Avoiding Acid Spills

Neal Pollard

 Before we started school one fall, my parents took my sister, brother, and I to the heart of Atlanta to go school shopping at a Belk’s Department Store Outlet.  This was at a time when you could really find good bargains and quality items for cheap prices at outlets.  They had plenty of clothes, but also hardware, tools, housewares, and more.  As I wandered through the store, I remember coming up to a big serving spoon and picking it up only to see that the round part was gone.  It was sitting in a small pool of acid and the acid was eating away the spoon.  My parents duly warned me to avoid it unless I wanted my hand to look like that.  Visualizing my appendage looking like that spoon, I had zero difficulty obeying.

 It happens when we frequently complain, criticize, grumble, and grouse about our work, duty, circumstances, and life.  It happens when we making someone the butt of our joke through cruelty.  It happens when we cannot tell others how we are doing without spouting off a laundry list of woes and agonies.  It happens when we become characterized by negative rather than positive speech.  We may not realize it, but such speech negatively effects those around us.  It demoralizes and discourages.  It can even cause spiritual stumbling.  This is destructive, but it can be avoided.  How?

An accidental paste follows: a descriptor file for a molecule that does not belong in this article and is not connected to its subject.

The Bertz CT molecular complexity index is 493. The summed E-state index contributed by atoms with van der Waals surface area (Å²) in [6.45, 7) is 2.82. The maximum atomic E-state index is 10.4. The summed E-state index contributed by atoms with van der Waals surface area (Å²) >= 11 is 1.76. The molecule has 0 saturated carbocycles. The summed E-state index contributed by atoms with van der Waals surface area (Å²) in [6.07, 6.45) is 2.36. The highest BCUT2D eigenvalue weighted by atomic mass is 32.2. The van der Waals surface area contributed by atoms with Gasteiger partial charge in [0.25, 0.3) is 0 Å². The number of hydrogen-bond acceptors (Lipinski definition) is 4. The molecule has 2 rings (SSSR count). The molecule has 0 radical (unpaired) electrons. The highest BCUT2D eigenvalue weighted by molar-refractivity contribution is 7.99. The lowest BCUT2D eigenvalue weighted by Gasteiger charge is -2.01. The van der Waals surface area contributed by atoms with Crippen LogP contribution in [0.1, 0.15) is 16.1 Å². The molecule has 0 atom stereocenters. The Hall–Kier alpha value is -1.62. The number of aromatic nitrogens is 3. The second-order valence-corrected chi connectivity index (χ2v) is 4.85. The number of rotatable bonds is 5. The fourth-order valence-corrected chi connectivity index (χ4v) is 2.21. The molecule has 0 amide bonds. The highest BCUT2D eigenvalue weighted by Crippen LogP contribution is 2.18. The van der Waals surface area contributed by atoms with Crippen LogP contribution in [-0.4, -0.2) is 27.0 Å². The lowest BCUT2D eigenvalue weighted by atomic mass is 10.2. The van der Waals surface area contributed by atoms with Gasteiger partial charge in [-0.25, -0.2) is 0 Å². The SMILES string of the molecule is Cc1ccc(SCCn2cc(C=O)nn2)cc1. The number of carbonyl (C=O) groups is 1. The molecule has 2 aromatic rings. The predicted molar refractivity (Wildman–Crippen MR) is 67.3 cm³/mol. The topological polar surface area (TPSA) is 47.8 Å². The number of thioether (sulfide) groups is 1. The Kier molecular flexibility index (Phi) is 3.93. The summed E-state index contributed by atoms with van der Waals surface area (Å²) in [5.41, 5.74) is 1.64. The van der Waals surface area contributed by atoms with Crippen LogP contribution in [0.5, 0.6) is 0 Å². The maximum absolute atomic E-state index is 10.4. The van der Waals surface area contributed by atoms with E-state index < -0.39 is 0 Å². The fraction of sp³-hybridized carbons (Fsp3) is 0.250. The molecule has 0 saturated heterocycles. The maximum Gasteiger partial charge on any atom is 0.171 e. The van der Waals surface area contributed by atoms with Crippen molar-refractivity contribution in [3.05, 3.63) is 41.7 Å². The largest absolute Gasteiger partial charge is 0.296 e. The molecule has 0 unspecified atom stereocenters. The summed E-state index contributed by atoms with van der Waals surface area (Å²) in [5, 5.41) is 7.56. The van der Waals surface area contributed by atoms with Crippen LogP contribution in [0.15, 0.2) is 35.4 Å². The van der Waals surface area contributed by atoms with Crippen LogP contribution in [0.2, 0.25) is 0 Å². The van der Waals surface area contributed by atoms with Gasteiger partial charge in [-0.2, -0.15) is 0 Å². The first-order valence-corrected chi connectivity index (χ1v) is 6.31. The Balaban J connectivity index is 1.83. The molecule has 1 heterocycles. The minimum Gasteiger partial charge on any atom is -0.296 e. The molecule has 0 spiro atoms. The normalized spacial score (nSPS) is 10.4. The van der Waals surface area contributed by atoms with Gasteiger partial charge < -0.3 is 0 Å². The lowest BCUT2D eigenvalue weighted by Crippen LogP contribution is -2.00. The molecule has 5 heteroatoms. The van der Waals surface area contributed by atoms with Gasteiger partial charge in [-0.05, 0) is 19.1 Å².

Get to the “heart” of the problem.  Jesus says that the “acid spills” come from a reservoir–the heart (Mark 7:21).  It is stored within and then comes pouring out when those contents are under pressure.

Think before you speak.  Ask whether or not the words will be positive, constructive, and helpful. If in doubt, think some more. If there is any doubt, leave it unsaid.  You have to give advance consideration to “let your speech always be with grace, as though seasoned with salt, so that you will know how you should respond to each person” (Col. 4:6).

Focus harder on the blessings.  At any given time, on any day, we have difficulties and disadvantages.  We are still on earth and not yet in heaven.  Why not “count your many blessings, name them one by one.”  I am convinced that a person truly filled with gratitude will not be an acid-spiller (cf. Col. 2:7).

Practice positive speech.  Habits are formed through a process. Conscious, repeated effort will more nearly produce the needed result than to keep the bridle off the tongue (cf. Jas. 3:2).  Yet, every determined effort to praise, compliment, verbally encourage, cheer, and edify another builds the habit.

 Among the little I recall from chemistry is that the opposite of acidic is basic.  Certainly, this is a spiritual basic.  Positive, wholesome, and helpful speech is a building block  that has the opposite effect of acidic speech.  May we all strive to get back to “basics.”